So every single day at the bath or shower, a good ammonium within a few minutes after getting out of the bath or shower. And then we recommend topical anti-inflammatory agents to be applied to the red, itchy scaly patches. These medications are in the form of topical steroids or what we call topical calcineurin inhibitors. And they decrease the inflammation in the actual eczema patches. So they treat the inflamed areas. They're only to be used in the inflamed areas until an area clears where in patients who have eczema, we ask them that they continue to do the daily bathing and the moisturizer, every day, all the time.
Dr. Mike Patrick: All the time. But when they have the flares, that's when they're going to use the steroid medicine.
Dr. Joy Mosser: Yes, or there's steroid-free topical calcineurin inhibitors which are considered pimecrolimus or tacrolimus.
Dr. Mike Patrick: What about medicines for itching? I mean I'm sure the itch scratch cycle that…
Dr. Joy Mosser: We call – we still call x mother itch the scratches. The more you scratch, the more you flare eczema, the more you may introduce bacteria into your eczema that would instantly flares it. We want to control that itch scratch cycle. So part of that includes antihistamines and we use not really topical antihistamines but oral antihistamines.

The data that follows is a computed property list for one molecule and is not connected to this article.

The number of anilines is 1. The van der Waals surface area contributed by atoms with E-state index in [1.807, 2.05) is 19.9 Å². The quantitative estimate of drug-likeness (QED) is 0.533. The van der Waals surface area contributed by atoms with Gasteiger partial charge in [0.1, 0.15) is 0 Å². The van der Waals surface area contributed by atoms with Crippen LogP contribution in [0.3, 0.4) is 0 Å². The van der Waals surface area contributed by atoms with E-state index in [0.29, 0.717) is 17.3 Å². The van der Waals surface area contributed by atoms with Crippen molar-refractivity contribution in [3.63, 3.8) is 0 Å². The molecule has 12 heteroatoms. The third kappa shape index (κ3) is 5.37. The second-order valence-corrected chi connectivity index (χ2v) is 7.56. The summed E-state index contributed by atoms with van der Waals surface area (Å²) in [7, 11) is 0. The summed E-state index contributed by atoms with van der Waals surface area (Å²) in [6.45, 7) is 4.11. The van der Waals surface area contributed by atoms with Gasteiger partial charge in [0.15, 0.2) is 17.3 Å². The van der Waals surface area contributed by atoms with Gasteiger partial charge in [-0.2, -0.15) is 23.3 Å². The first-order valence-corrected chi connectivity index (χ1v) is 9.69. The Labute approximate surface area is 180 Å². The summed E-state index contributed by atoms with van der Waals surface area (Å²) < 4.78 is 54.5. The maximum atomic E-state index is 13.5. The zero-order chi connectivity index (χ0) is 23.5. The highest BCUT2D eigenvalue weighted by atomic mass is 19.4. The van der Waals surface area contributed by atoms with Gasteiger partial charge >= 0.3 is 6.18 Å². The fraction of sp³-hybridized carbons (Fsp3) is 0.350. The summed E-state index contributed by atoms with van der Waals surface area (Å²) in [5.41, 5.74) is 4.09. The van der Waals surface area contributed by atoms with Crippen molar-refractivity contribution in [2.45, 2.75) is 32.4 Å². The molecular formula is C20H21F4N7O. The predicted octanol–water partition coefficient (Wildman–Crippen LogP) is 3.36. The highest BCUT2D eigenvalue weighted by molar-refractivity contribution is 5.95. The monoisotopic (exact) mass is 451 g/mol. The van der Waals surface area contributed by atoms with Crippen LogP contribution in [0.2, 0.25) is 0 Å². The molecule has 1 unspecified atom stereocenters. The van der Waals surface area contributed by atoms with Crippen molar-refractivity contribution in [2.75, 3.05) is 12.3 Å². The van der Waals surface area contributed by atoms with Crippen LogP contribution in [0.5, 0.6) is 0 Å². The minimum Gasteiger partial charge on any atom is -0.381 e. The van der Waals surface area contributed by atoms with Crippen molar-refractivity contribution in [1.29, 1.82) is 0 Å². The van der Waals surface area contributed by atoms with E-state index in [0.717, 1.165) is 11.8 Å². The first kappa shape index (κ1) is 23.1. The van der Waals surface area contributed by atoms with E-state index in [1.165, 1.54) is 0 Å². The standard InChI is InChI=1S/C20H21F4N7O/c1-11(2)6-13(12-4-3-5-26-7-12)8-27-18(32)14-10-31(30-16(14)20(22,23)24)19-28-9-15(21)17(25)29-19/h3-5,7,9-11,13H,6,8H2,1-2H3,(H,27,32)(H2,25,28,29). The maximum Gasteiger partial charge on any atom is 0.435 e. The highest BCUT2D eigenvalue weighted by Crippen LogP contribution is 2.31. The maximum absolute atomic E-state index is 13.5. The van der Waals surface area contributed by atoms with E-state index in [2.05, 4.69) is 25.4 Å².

I often tell patients I'd rather your patient – your child sleep all night and instead of scratching and digging and you're trying to repair their skin for the next week with their topical medications. So it's okay to put your child to sleep some time with a little antihistamine.
We can also use the non-sedating antihistamines for daytime use particularly in older children who don't want to be groggy or tired at school. The younger children can usually still use some of the more sedating antihistamines and we just combine them with a nap time because it tends to be that you scratch most when your mind's at rest.
Dr. Mike Patrick: And then you had mentioned sometimes the eczema will get infected especially if kids are scratching it and they inject bacteria into that poor skin barrier then you can get an impetigo or cheilitis or an abscess. So how do you go about treating for the infection part?
Dr. Joy Mosser: Well, skin infection is the most common complication of having eczema. And what happens is that patients who often tell us that when their skin starts to get infected, they have signs of impetigo which may be excessive crusting explorations, scratch marks or even like that kind of golden crust you see in impetigo. They'll find that their topical anti-inflammatory steroids or calcineurin inhibitors stopped working.